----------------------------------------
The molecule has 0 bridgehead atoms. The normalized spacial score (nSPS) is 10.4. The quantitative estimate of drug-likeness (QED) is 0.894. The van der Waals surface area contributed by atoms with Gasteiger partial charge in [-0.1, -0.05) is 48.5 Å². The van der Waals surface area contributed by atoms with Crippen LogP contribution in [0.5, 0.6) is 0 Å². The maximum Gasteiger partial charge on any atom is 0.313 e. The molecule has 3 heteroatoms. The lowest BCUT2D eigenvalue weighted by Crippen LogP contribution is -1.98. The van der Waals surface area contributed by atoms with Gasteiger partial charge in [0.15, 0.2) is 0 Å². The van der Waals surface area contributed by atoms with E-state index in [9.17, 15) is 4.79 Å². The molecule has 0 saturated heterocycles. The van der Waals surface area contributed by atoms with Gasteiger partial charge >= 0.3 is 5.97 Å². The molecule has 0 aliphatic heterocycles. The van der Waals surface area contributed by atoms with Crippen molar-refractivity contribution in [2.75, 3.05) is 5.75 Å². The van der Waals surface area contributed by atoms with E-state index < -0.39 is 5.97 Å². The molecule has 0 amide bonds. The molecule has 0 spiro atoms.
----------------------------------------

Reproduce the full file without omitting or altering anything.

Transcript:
The molecule has 0 bridgehead atoms. The normalized spacial score (nSPS) is 10.4. The quantitative estimate of drug-likeness (QED) is 0.894. The van der Waals surface area contributed by atoms with Gasteiger partial charge in [-0.1, -0.05) is 48.5 Å². The van der Waals surface area contributed by atoms with Crippen LogP contribution in [0.5, 0.6) is 0 Å². The maximum Gasteiger partial charge on any atom is 0.313 e. The molecule has 3 heteroatoms. The lowest BCUT2D eigenvalue weighted by Crippen LogP contribution is -1.98. The van der Waals surface area contributed by atoms with Gasteiger partial charge in [0.15, 0.2) is 0 Å². The van der Waals surface area contributed by atoms with E-state index in [9.17, 15) is 4.79 Å². The molecule has 0 saturated heterocycles. The van der Waals surface area contributed by atoms with Gasteiger partial charge >= 0.3 is 5.97 Å². The molecule has 0 aliphatic heterocycles. The van der Waals surface area contributed by atoms with Crippen molar-refractivity contribution in [2.75, 3.05) is 5.75 Å². The van der Waals surface area contributed by atoms with E-state index < -0.39 is 5.97 Å². The molecule has 0 amide bonds. The molecule has 0 spiro atoms.